Friday, March 01, 2013

Not Just Another Set of Wheels

Remember this post from January of last year? We had just finalized the purchase of a minivan for our furlough travels. The picture accompanying the post was this one:

in Delaware, January 2012
One major repair ground us to a halt early on, but otherwise our van was absolutely trustworthy throughout many months, many many hours, and many many many miles on highways across the USA. Following the example of our colleagues in Iquique who had shipped down their vehicles purchased in the States (because Iquique is a free trade zone and doing so is generally more cost-effective than selling and buying a new vehicle), we made plans to ship our van down as well.

This week, our van arrived. (Sadly, we cannot say the same about the pallet of personal items we sent at the same time through a different shipping company - but, that is another post.) Pedro met with the receiver on this end and signed papers, then our entire family marched into the dusty, dirty automobile section of the Zofri (that merits its own post someday, too) to pick up the van. One look at our crew and the man helping us remarked to Pedro, "Now I understand why you need a big vehicle!" 

We actually didn't get the van that same day because upon opening it we found that a couple of mostly cosmetic items had been stolen during shipping (the light cover and passenger's side window control panel.) Our guy was able to find replacements and the next day Pedro drove the Dodge home. He oohed and aahed over the air conditioning and smooth driving compared to our 17-year old Toyota (that fits our family and gets us through in a pinch, but lacks any "extras.")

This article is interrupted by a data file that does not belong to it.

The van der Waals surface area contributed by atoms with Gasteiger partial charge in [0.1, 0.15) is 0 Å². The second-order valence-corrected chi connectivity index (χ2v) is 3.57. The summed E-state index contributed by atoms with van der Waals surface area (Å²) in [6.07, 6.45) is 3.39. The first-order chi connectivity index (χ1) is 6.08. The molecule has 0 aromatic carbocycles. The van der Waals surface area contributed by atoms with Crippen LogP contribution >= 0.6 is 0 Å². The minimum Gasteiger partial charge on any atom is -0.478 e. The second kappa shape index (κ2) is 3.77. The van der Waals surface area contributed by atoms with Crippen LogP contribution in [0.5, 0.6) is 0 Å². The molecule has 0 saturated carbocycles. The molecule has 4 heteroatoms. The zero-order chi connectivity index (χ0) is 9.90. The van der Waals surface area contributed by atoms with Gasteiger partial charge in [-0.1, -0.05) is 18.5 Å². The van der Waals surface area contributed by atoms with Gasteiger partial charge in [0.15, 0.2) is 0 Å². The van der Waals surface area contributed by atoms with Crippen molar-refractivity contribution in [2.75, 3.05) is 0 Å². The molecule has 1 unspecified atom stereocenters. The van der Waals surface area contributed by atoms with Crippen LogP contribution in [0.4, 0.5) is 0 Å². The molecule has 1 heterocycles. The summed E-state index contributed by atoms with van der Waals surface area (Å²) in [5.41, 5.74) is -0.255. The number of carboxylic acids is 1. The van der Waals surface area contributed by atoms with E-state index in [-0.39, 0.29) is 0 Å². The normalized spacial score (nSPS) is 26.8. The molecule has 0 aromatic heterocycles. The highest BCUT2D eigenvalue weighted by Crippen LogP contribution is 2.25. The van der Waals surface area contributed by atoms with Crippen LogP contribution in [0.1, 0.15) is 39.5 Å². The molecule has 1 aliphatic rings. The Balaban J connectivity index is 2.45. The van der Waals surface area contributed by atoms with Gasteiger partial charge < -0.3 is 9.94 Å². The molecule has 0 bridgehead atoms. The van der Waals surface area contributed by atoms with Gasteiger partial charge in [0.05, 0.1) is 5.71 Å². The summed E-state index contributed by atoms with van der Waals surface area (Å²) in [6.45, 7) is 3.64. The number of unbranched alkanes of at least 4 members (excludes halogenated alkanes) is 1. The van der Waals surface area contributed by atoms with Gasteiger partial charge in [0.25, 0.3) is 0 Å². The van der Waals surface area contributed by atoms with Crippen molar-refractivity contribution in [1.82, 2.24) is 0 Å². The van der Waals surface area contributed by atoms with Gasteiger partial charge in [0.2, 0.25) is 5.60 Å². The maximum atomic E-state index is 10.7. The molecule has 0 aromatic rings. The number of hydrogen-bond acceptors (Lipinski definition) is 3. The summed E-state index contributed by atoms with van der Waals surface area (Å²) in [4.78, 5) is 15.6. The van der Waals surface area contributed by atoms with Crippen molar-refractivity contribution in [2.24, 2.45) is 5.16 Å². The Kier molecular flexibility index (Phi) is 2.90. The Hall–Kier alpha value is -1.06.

It was neat and strange to get back inside a vehicle I had driven in the States and now take it out on the (very different) streets of Iquique. Just as a reference, compare that first picture of the van sitting pretty in a nicely manicured American sub-divison (with green grass even in winter!) against this picture of the van parked on our busy city street in Chile with a pile of desert sand, multiple power lines and towering apartment buildings in the background:

in Iquique, March 2013
As I drove my kids to church last night, a wave of homesickness washed over me because I remembered how many times I had driven this same car in the direction of my parents' home over the last six months in the States. I mentioned this to the kids and one of them replied, "You drove this car to church in the United States, right, Mom? So now you are doing the same thing in Chile, think of it that way!" (Love my kids and their encouragement, by the way!)

But by far the cutest story about having the van here is the fact that a few of our kids are simply astonished that the radio which spoke in English in the States, speaks Spanish in Chile. I tried explaining how this works to Ian and Alec this morning yet even after what I thought was a pretty clear presentation, Alec's enraptured reply was, "It's like MAGIC!"

And to an adorable four-year old missionary kid, maybe it really is. :)

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